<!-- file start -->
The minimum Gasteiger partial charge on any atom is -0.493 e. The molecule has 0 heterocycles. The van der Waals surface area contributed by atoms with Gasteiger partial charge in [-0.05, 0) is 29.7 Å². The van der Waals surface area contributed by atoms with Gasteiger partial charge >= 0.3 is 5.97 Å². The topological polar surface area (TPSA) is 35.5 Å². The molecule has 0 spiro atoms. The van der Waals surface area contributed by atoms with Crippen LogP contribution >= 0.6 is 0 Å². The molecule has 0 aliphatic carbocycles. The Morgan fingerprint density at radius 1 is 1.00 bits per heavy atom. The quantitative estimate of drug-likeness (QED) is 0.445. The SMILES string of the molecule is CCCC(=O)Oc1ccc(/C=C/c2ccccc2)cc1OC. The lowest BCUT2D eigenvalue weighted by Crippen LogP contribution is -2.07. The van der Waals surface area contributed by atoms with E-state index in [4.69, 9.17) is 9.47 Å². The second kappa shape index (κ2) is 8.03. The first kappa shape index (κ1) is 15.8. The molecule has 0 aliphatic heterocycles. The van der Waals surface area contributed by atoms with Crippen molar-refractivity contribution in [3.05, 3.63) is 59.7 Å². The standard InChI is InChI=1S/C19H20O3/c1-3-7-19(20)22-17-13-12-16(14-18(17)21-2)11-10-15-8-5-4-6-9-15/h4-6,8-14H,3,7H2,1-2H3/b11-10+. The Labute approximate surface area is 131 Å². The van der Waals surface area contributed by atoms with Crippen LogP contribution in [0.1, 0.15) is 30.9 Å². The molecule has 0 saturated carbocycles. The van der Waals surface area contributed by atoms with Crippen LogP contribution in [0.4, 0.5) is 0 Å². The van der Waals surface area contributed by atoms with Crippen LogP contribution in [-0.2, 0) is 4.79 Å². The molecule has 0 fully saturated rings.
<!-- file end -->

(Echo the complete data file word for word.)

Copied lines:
The minimum Gasteiger partial charge on any atom is -0.493 e. The molecule has 0 heterocycles. The van der Waals surface area contributed by atoms with Gasteiger partial charge in [-0.05, 0) is 29.7 Å². The van der Waals surface area contributed by atoms with Gasteiger partial charge >= 0.3 is 5.97 Å². The topological polar surface area (TPSA) is 35.5 Å². The molecule has 0 spiro atoms. The van der Waals surface area contributed by atoms with Crippen LogP contribution >= 0.6 is 0 Å². The molecule has 0 aliphatic carbocycles. The Morgan fingerprint density at radius 1 is 1.00 bits per heavy atom. The quantitative estimate of drug-likeness (QED) is 0.445. The SMILES string of the molecule is CCCC(=O)Oc1ccc(/C=C/c2ccccc2)cc1OC. The lowest BCUT2D eigenvalue weighted by Crippen LogP contribution is -2.07. The van der Waals surface area contributed by atoms with E-state index in [4.69, 9.17) is 9.47 Å². The second kappa shape index (κ2) is 8.03. The first kappa shape index (κ1) is 15.8. The molecule has 0 aliphatic heterocycles. The van der Waals surface area contributed by atoms with Crippen molar-refractivity contribution in [3.05, 3.63) is 59.7 Å². The standard InChI is InChI=1S/C19H20O3/c1-3-7-19(20)22-17-13-12-16(14-18(17)21-2)11-10-15-8-5-4-6-9-15/h4-6,8-14H,3,7H2,1-2H3/b11-10+. The Labute approximate surface area is 131 Å². The van der Waals surface area contributed by atoms with Crippen LogP contribution in [0.1, 0.15) is 30.9 Å². The molecule has 0 saturated carbocycles. The van der Waals surface area contributed by atoms with Crippen LogP contribution in [0.4, 0.5) is 0 Å². The van der Waals surface area contributed by atoms with Crippen LogP contribution in [-0.2, 0) is 4.79 Å². The molecule has 0 fully saturated rings.